This page contains summary information about some of our completed ecosystem-based conservation planning projects. Follow the links (the underlined titles) to read project summaries complete with colour maps. You can also download the full project reports.
Creston Community Forest Initial Ecosystem-based Plan, May 2003 Summary
The town of Creston is located in the Kootenay region of southeastern British Columbia, near the United States border. The Creston community forest was created in 1997 and includes the 8,500 hectare Arrow Creek watershed that provides water for the town of Creston, the many orchards in the area, and for the Columbia Brewing Company, producers of Kokanee beer. The watershed is also an important recreation area and provides significant ungulate winter range.
The Creston Community Forest is governed by a corporation (Creston Valley Forest Corporation) made up of equal shareholders representing the town of Creston, the Regional District of Central Kootenay, the Creston Area Economic Development Corporation, the Lower Kootenay Indian Band, and Wildsight.
The community forest has been carrying out ecosystem-based timber management for several years, but did not have an ecosystem-based landscape plan to guide their operations into the future. Working with Jim Smith, the forester for the community forest, the Silva Forest Foundation prepared initial ecosystem-based mapping that defines a Protected Landscape Network composed of biodiversity nodes and ecological reserves, as well as areas that are potentially available for timber management.
Fraser Headwaters Proposed Conservation Plan, 2001 Summary
Working with the Fraser Headwaters Alliance, a non-profit grassroots conservation organization based in the Robson Valley, the Silva Forest Foundation prepared landscape-level ecosystem-based mapping for 1.3 million hectares (13,000 square km) in east-central British Columbia close to the BC-Alberta border. The study area runs approximately parallel to the Rocky Mountain Trench, stretching from Valemount in the southeast to Sinclair Mills in the northwest, and from the height of land in the Rocky Mountains down across the Rocky Mountain trench and up to the height of land in the Columbia Mountains.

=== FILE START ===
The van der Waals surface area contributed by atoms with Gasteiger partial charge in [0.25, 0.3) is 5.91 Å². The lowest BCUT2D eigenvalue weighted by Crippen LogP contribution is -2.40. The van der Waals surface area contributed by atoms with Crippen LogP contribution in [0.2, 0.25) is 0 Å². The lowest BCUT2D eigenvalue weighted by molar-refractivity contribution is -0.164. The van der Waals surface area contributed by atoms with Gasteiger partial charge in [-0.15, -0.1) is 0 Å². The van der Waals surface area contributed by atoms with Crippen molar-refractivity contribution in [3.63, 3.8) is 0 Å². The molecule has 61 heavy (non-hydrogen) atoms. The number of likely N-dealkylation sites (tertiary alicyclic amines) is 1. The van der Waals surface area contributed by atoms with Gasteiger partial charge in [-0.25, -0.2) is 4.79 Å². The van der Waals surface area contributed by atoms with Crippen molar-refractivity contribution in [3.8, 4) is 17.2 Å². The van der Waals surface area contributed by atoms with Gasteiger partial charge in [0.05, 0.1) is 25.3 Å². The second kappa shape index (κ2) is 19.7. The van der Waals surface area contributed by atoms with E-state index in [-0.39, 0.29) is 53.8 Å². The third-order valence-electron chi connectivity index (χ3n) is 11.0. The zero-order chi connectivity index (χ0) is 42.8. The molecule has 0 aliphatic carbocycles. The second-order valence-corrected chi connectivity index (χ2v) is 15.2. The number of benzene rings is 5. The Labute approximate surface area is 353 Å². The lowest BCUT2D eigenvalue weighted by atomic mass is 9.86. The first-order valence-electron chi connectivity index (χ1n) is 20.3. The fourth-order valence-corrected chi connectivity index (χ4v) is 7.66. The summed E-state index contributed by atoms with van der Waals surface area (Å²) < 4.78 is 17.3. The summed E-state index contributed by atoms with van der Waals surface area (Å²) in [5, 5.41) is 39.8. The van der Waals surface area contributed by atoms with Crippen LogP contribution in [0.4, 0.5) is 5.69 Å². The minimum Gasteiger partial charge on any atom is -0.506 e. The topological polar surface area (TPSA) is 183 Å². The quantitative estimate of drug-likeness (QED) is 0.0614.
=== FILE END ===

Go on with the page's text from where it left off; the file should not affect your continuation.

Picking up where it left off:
The Fraser Headwaters Alliance continues to work towards protecting portions of the Robson Valley, particularly the upper reaches of the Goat River watershed where conventional logging has now begun, and towards ecologically responsible forest use in areas which do not require full protection.
Horsey Creek, 1999 Summary
The Silva Forest Foundation produced this plan for the Dunster Community Association and the Fraser Headwaters Alliance. The goal of the analysis, and the purpose of the report and the accompanying maps, is to provide practical information to local residents and groups who wish to protect, maintain, and plan for the ecologically sustainable use of the forests and waters that occupy this part of the Fraser River Headwaters. The plan is part of an ongoing project to develop and implement ecosystem-based mapping for the entire Robson Valley.
Harrop Procter Watersheds, 1999 Summary
This plan was completed for the Harrop-Procter Watershed Protection Society (HPWPS). The study area is the series of small watersheds on the south shore of the West Arm of Kootenay Lake in southeastern British Columbia, above the communities of Harrop and Procter. It runs from the west shore of Kootenay Lake in the east to the Harrop Creek drainage in the west, and includes all of the smaller watersheds along the north facing slope between.
Cortes Island, 1996 Summary
This report introduces the Cortes Island Ecosystem Based Plan prepared by the Silva Forest Foundation for the Cortes Island Forestry Committee. Cortes Island is located off the Pacific coast of British Columbia. The Cortes Island Ecosystem Based Plan (CIP) is a work in progress. As the maps and report show, a great deal has been accomplished, with unprecedented input and assistance from the local community
Slocan Valley, 1995 Summary
This plan for the Slocan River watershed in southeastern British Columbia represents a fundamentally different approach to looking at, and planning human activities in ecosystems. This was the first ecosystem-based plan completed by SFF using Geographic Information Systems (GIS) technology, and forms the foundation upon which our methodology has been refined.